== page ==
CultureEssayEtymologyIdiomJapanese traditionOnomatopoeiaUncorrected

Giongo and Gitaigo (Onomatopoeia)

  • Giongo and Gitaigo


    Up to now, I introduced several times about Japanese giongo (擬音語) / giseigo (擬声語) and gitaigo (擬態語).

    Both of them can be translated into English as onomatopoeia, but there is a clear difference in the way of use.
    これらはどちらも ‘onomatopoeia’ と英語に訳されますが、明確な使い方の違いがあります。

    Giongo/giseigo is a term that represents an actual sound caused by people, animal, or things.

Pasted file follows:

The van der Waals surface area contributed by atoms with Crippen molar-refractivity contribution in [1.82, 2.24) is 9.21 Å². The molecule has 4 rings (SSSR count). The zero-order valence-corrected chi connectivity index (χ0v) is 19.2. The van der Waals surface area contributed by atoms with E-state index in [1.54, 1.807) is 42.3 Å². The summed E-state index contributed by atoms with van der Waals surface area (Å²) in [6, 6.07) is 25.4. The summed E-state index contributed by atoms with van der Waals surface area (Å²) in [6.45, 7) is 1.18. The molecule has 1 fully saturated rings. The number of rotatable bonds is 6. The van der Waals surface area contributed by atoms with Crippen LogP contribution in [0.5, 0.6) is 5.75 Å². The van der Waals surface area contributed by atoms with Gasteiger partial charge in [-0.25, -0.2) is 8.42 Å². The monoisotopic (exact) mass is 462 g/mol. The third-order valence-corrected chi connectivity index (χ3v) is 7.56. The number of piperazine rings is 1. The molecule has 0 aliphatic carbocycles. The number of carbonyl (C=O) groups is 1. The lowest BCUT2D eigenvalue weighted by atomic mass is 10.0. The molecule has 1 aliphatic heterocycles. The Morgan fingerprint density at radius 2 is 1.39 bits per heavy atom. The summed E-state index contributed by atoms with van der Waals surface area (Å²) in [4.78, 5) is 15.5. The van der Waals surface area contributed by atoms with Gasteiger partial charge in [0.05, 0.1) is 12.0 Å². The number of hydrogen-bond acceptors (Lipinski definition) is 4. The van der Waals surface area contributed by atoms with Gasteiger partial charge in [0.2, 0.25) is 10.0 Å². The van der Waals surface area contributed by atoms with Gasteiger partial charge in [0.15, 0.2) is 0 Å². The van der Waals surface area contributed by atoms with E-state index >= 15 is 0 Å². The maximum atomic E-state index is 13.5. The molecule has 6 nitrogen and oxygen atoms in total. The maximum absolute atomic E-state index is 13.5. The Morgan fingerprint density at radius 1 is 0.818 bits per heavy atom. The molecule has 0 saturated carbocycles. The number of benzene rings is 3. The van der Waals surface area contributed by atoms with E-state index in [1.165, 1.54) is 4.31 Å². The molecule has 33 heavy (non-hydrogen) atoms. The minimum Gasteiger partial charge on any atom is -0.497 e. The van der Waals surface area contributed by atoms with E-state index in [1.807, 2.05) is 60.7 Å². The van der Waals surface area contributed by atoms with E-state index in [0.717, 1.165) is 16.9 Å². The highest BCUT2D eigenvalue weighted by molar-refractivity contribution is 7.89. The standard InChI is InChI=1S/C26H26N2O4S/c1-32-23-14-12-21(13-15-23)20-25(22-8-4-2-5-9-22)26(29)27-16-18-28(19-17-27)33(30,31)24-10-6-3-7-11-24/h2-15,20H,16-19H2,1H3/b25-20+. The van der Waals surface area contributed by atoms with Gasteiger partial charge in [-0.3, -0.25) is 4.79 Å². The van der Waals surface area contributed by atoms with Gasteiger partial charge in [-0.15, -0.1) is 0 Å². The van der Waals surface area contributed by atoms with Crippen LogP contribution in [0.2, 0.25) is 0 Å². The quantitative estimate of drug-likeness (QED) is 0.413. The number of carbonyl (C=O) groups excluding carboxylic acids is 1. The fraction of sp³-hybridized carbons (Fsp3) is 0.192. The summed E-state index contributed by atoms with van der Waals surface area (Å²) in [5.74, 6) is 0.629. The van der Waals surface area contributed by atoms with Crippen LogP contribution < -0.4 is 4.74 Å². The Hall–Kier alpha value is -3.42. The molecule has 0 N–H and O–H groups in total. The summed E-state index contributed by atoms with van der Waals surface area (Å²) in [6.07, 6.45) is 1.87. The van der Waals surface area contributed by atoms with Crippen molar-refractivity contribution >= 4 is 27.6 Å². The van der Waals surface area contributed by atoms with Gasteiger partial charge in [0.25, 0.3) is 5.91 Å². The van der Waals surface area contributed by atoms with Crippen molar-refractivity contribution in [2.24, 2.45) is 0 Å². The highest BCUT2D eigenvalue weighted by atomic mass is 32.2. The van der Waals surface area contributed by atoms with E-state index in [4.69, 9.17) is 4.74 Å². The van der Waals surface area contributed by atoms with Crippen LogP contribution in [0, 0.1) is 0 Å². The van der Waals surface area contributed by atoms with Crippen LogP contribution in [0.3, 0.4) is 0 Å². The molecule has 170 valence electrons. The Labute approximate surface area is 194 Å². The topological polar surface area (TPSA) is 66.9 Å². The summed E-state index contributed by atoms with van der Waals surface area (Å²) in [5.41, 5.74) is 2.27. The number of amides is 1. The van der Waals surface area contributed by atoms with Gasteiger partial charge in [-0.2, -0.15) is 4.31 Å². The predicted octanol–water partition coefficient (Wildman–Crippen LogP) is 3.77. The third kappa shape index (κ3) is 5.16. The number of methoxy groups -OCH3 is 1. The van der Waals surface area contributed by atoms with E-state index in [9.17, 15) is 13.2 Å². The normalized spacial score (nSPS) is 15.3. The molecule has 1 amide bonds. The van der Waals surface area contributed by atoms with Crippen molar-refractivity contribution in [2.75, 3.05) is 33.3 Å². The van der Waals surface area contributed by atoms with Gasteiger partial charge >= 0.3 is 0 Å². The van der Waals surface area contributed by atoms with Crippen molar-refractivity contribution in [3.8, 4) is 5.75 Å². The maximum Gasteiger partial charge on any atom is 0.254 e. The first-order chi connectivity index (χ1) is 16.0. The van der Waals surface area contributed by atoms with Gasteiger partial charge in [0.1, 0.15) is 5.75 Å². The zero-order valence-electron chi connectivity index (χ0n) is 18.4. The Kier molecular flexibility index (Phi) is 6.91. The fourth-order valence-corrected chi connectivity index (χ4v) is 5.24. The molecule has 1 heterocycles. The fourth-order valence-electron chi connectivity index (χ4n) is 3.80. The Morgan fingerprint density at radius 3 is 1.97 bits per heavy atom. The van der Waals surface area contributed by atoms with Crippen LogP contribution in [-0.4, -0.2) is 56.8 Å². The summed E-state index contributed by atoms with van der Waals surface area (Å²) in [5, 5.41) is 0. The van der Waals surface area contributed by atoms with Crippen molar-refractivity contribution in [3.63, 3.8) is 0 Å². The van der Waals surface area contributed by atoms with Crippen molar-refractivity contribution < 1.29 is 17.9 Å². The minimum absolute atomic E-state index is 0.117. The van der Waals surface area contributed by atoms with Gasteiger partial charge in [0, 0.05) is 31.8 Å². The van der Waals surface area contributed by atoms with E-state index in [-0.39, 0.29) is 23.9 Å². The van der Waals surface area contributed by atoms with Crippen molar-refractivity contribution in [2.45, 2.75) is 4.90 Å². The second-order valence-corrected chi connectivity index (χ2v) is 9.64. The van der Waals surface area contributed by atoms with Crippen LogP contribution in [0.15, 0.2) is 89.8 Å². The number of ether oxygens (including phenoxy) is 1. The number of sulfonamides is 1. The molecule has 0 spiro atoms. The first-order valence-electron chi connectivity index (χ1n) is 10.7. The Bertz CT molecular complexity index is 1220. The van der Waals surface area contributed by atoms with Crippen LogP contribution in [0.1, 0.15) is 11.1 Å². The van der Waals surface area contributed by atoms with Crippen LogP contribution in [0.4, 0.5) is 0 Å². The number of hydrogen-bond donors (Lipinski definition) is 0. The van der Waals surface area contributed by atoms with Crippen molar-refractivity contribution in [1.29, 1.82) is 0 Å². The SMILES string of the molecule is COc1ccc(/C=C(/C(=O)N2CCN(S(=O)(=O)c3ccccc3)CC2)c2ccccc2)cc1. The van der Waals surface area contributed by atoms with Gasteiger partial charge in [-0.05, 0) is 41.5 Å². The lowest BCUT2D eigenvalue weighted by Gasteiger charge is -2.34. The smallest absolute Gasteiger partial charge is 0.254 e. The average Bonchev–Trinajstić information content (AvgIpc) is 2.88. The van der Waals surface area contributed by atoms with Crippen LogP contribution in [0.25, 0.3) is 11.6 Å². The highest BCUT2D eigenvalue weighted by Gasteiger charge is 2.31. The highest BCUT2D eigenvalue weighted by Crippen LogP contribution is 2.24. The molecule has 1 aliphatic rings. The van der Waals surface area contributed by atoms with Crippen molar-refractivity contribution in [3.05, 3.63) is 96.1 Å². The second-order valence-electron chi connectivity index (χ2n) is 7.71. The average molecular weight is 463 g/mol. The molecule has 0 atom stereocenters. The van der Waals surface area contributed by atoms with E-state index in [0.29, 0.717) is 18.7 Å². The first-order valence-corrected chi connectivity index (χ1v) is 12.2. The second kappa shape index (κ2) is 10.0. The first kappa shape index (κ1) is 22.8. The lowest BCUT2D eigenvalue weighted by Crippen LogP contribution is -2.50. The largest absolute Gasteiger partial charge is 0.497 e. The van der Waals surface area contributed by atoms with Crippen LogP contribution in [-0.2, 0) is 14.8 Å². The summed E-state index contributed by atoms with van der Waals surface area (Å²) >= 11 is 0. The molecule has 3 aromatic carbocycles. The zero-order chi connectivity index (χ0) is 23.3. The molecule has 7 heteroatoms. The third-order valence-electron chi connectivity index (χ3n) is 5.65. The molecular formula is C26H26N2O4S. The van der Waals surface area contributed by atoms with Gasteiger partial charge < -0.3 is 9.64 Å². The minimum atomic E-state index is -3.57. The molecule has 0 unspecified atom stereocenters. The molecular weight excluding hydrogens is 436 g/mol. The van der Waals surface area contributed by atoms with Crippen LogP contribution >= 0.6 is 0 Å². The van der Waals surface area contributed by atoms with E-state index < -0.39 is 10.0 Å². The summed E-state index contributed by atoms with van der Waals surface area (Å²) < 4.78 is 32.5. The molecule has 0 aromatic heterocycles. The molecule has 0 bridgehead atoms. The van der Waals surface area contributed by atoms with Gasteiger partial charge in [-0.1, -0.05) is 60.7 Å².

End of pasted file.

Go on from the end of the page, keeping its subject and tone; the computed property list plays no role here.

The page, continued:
For example, a dog’s bark is “wan wan” (ワンワン), and a sound of thunder is “goro goro” (ゴロゴロ).

    On the other hand, gitaigo represents someone’s/something’s state or emotion that doesn’t generate any sound.
    For example, something shining/new/beautiful is “kira kira” (きらきら), and staring at someone’s face or something is “jiro jiro” (じろじろ).

    It might be hard for foreigner to understand gitaigo, but it’s necessary in our daily conversation.

    From now on, I will sometimes write about Japanese gitaigo, adding a tag “onomatopoeia.”
    今後、’onomatopoeia’ というタグを付けて、たまに日本語の擬態語を紹介していこうと思います。

    Original sentence